Sabine Klein trained as a political  scientist before joining a national survey  project on attitudes towards self-defence  at the Technische Universität Dresden  and ZUMA. She is currently a member  of the International Social Survey  Programme team at the European Centre  for Cross-Cultural Surveys, ZUMA. Her  research interests focus on survey  modes, in particular mail surveys in the  national and international context, and  questionnaire design. 

Achim Koch is director of the German  General Social Survey (ALLBUS) and is  a member of the Central Coordinating  Team of the European Social Survey  (ESS). He has been working as a social  scientist at the Center for Survey  Research and Methodology (ZUMA) in  Mannheim since 1986. His major  research interests are survey  methodology and social monitoring. 

Ruud Luijkx is Lecturer in Sociology at  Tilburg University. He graduated in  Social Sciences Methodology and  Sociology and he wrote a dissertation on  “Comparative loglinear analyses of  social mobility and heterogamy” (1994).  He has published numerous articles on  inter- and intra-generational mobility  and homogamy. He is a member of the  European Values Study team at Tilburg  University, in particular responsible for  delivering the EVS 1999 survey to the  public domain and creating an integrated  EVS data file for the waves 1981-1990-  1999. Together with ASEP/ JDS  (Madrid – World Values Team), he is  preparing an integrated EVS-WVS data  file for the period 1981-2000. 

Lars Lyberg is a Chief Scientist at  Statistics Sweden. Formerly he was  Head of the Statistical Research Unit  (1983-1987), Head of the International  Research Unit (1988-1992), and Head of  the R & D Department (1993-2000) at  Statistics Sweden. He received his Ph.D.  from Stockholm University in 1981.  Since 1985 he is the Chief Editor of the  Journal of Official Statistics. He is chief  editor of Survey Measurement and  Process Quality (Wiley, 1997) and coeditor  of Telephone Survey  Methodology (Wiley, 1988) and  Measurement Errors in Surveys (Wiley,  1991). His main research interests are  non-sampling errors in surveys, data  quality, and organizational quality.  Peter Lynn is Professor of Survey  Methodology at the University of Essex  and was previously Director of the  Survey Methods Centre at the National  Centre for Social Research. Peter  specialises in all aspects of quantitative  data collection methodology and has  published widely on topics including  survey non-response, weighting, data  collection mode effects, respondent  incentives, advance letters, sample  design and survey quality. His full CV is  available at  Currently, Peter is associate director of  the UK Longitudinal Studies Centre.  Current research interests encompass  measurement error, non-response error  and sample design – especially in  longitudinal contexts.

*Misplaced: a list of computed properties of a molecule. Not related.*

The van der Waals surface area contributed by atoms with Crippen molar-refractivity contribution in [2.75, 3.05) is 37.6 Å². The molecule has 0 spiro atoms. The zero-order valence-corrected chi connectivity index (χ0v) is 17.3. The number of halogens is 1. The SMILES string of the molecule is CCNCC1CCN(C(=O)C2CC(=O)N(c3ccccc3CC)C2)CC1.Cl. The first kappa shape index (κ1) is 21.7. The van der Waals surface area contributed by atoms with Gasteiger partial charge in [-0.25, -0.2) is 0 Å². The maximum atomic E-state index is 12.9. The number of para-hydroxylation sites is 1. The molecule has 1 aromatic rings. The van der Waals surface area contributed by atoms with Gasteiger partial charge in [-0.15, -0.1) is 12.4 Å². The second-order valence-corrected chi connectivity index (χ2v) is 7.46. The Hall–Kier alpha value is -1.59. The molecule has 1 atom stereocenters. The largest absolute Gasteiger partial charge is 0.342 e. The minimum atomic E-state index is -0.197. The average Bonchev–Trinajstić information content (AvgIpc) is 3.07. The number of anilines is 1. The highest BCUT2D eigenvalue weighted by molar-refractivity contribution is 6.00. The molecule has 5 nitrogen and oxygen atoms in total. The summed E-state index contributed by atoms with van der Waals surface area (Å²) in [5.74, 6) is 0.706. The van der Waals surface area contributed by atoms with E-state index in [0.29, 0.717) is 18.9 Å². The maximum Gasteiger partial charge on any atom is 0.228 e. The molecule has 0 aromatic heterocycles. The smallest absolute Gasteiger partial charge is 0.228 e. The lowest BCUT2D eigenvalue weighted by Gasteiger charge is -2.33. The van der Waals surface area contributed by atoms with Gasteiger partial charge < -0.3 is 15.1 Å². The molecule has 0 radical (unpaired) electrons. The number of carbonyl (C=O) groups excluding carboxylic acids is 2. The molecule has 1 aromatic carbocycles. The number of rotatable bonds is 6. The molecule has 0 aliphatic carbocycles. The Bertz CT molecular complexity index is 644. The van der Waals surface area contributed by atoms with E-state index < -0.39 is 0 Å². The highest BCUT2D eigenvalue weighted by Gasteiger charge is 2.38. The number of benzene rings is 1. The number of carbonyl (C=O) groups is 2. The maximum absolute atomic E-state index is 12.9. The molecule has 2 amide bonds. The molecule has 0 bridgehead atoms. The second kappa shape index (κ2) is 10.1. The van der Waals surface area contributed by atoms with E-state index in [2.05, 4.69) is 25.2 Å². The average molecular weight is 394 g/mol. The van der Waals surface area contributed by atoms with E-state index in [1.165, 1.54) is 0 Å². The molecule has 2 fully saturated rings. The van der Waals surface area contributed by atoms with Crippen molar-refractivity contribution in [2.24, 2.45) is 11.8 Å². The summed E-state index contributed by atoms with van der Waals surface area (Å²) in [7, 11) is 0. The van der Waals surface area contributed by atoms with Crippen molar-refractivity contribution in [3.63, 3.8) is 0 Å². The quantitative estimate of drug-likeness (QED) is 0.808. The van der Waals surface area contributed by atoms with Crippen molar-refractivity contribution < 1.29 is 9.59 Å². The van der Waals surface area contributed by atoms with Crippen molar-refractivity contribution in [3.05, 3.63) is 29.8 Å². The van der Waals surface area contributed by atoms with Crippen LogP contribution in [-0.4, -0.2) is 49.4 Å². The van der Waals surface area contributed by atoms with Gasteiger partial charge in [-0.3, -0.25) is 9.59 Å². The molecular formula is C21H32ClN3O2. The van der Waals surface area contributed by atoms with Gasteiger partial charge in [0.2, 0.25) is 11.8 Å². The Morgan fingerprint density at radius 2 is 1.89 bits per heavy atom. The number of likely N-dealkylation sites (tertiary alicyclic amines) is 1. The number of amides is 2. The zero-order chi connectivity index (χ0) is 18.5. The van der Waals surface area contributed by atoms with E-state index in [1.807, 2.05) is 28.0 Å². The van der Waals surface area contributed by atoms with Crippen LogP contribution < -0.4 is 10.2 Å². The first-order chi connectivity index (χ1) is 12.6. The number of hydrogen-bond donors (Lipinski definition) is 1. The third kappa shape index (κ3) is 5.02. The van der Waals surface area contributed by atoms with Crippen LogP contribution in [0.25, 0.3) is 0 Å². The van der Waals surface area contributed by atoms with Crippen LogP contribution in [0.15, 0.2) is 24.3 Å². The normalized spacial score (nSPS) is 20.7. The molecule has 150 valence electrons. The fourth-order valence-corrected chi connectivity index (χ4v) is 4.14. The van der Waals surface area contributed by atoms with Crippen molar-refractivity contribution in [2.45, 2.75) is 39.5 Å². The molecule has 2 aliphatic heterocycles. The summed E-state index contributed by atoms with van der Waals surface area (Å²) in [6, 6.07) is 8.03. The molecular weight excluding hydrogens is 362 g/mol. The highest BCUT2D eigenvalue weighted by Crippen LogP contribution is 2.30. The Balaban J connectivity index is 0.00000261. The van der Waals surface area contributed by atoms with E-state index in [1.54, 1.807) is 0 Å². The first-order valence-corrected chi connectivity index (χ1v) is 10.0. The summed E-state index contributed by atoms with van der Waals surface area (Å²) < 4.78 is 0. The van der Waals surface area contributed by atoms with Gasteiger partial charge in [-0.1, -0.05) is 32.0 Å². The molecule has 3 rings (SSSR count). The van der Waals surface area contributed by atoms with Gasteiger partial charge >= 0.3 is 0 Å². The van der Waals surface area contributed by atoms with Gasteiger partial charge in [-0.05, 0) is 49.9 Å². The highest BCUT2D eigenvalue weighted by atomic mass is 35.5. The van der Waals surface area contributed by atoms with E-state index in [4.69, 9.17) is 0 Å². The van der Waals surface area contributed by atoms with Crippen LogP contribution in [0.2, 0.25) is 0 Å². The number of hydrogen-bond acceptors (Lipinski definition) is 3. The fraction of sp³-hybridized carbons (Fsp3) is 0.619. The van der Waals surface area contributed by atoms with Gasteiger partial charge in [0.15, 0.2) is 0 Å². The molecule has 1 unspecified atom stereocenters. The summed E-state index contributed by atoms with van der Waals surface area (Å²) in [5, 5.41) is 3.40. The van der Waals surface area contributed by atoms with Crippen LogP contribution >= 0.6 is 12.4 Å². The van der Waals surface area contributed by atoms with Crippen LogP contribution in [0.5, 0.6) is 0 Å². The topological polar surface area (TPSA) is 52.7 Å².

Ekkehard Mochmann is the  administrative director of the German  Central Archive for Empirical Social  Research at the University of Cologne.  He is member of the GESIS-Board,  Representative of the Council of  European Social Science Data Archives –  CESSDA, the International Federation of  Data Organizations for the Social  Sciences – IFDO, and the European  Consortium for Political Research –  ECPR. 

Peter Ph. Mohler is Director of ZUMA,  a member of the Board of Directors of  GESIS (the German Social Science  Infrastructure Association) and professor  at Mannheim University. His major  research interests are comparative survey  methodology and computer-assisted text  analysis. His most recent publications  are on comparative research, background  demographics, survey documentation  and content analysis. 

Yuling Pan is a sociolinguist who works  in the Statistical Research Division of  the US Census Bureau. Her current  research interests include survey  translations, pretesting of translations,  cross-cultural communication, and  language and cultural issues in survey  research. Before joining the US Census  Bureau in 2002, she was Managing  Director of the Asian Sociocultural  Research Projects, and Post-doctoral  Fellow in the Department of Linguistics,  Georgetown University. She has also  trained US diplomats at the Foreign  Service Institute of the US State  Department and has taught linguistics  and cross-cultural communication at the  undergraduate and graduate level in the  United States, China, Hong Kong, and  Finland. She is the author and co-author  of two books and numerous journal  articles in the field of sociolinguistics.